Unlike separate chaining, which degrades gracefully when the client puts more key-value pairs into the hash table then it has slots (i.e., the "chains" just get long and take $O(n)$ to search), when the client does the same in a hash table using linear probing the results can be catastrophic if we don't ensure there are always empty slots in the array (i.e., the code above will result in an infinite loop when the array fills completely).

As such, we will require array resizing, as needed, during its insertion process. Indeed, to ensure good performance one should use resizing to keep the percentage of table slots that are full (called the load factor) between $1/8$ and $1/2$.

Notably, doubling the number of slots in the array during a resize affects all of the previous calculations of insertion positions done using the mod operator.

As such, rather than just copying the key-value pairs from the old array to a new one, we create an entirely new and twice-as-big hash table (whose hash function now depends on its new size) and re-insert all of the keys of the old table into it. This forces a recalculation of all slots used, including any different collision resolutions that results.

With the above strategy in mind, here's a possible implementation of the resize() method:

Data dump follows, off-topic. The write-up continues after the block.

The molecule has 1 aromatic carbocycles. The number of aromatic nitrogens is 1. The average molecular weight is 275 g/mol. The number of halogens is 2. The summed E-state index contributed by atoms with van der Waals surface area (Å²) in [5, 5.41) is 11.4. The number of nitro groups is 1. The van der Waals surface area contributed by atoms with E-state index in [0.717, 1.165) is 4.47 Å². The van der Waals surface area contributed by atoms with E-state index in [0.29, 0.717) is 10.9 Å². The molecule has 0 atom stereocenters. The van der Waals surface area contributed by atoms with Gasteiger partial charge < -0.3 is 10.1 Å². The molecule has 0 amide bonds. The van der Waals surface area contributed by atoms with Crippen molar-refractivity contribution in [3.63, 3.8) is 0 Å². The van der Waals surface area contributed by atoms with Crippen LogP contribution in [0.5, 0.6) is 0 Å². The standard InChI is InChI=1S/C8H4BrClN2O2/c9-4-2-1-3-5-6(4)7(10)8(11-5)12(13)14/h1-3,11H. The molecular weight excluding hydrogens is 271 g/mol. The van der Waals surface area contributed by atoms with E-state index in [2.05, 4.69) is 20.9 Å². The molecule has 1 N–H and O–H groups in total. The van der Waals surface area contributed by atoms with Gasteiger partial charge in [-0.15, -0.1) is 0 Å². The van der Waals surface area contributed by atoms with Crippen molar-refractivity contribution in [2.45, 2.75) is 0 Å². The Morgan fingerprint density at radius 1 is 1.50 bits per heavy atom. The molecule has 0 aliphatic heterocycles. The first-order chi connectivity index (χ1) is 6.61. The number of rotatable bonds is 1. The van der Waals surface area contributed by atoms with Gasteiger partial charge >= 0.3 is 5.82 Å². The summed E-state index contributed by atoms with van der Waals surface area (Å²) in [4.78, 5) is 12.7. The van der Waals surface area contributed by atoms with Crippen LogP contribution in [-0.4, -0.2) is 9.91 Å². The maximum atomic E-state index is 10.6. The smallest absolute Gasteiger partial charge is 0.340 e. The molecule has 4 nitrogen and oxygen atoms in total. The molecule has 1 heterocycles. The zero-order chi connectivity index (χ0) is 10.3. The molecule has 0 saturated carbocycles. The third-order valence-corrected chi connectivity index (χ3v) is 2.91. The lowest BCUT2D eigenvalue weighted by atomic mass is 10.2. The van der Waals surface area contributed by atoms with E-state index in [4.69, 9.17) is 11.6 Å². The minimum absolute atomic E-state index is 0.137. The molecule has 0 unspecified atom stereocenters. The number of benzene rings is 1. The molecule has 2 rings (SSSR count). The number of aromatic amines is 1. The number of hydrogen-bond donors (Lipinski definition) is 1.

private void resize(int capacity) {
    LinearProbingHashTable t;
    t = new LinearProbingHashTable(capacity);
    for (int i = 0; i < M; i++) {
        if (keys[i] != null)
            t.put(keys[i],vals[i]);
    }
    this.keys = t.keys;
    this.vals = t.vals;
    this.M = t.M;
}

Of course, the creation of a new hash table twice the size of the original one requires a constructor for our hash table class to which we can pass some sort of capacity argument -- so we'll need to add that too.

Just like with stacks, when resizing happens there is a performance hit -- but this can be amoritized over the many more insertions and deletions that occur without any resizing.

Should one not wish a gradual degradation of performance in a hash table employing separate chaining as more and more key-value pairs are inserted, a similar strategy of resizing arrays can be employed in those hash tables as well -- resizing when the average length of the lists involved (i.e., # keys inserted / # slots) drops below $2$ or exceeds $8$.

As for the deletion of elements from a hash table using linear probing, consider what would happen if we deleted the key-value pair corresponding to $S$ above and then tried to update the value paired with $Q$.